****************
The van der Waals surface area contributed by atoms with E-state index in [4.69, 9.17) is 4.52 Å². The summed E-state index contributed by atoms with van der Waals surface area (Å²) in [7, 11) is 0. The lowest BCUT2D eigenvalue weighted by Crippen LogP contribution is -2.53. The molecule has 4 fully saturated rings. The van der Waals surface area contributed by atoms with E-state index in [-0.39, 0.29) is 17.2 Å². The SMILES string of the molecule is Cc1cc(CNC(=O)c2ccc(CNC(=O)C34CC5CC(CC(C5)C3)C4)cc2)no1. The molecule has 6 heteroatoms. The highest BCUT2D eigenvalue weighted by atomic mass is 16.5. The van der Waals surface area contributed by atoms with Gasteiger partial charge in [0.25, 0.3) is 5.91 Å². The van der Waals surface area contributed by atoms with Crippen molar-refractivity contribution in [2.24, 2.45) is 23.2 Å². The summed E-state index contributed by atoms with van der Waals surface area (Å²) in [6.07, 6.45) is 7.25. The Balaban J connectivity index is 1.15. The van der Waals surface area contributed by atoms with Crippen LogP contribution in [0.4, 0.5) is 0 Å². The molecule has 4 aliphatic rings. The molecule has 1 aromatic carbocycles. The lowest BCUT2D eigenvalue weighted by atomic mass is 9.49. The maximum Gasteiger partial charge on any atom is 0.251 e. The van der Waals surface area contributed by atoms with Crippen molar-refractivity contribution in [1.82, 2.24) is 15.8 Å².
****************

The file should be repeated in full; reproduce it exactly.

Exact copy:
The van der Waals surface area contributed by atoms with E-state index in [4.69, 9.17) is 4.52 Å². The summed E-state index contributed by atoms with van der Waals surface area (Å²) in [7, 11) is 0. The lowest BCUT2D eigenvalue weighted by Crippen LogP contribution is -2.53. The molecule has 4 fully saturated rings. The van der Waals surface area contributed by atoms with E-state index in [-0.39, 0.29) is 17.2 Å². The SMILES string of the molecule is Cc1cc(CNC(=O)c2ccc(CNC(=O)C34CC5CC(CC(C5)C3)C4)cc2)no1. The molecule has 6 heteroatoms. The highest BCUT2D eigenvalue weighted by atomic mass is 16.5. The van der Waals surface area contributed by atoms with Gasteiger partial charge in [0.25, 0.3) is 5.91 Å². The van der Waals surface area contributed by atoms with Crippen molar-refractivity contribution in [2.24, 2.45) is 23.2 Å². The summed E-state index contributed by atoms with van der Waals surface area (Å²) in [6.07, 6.45) is 7.25. The Balaban J connectivity index is 1.15. The van der Waals surface area contributed by atoms with Crippen LogP contribution in [0.4, 0.5) is 0 Å². The molecule has 4 aliphatic rings. The molecule has 1 aromatic carbocycles. The lowest BCUT2D eigenvalue weighted by atomic mass is 9.49. The maximum Gasteiger partial charge on any atom is 0.251 e. The van der Waals surface area contributed by atoms with Crippen molar-refractivity contribution in [1.82, 2.24) is 15.8 Å².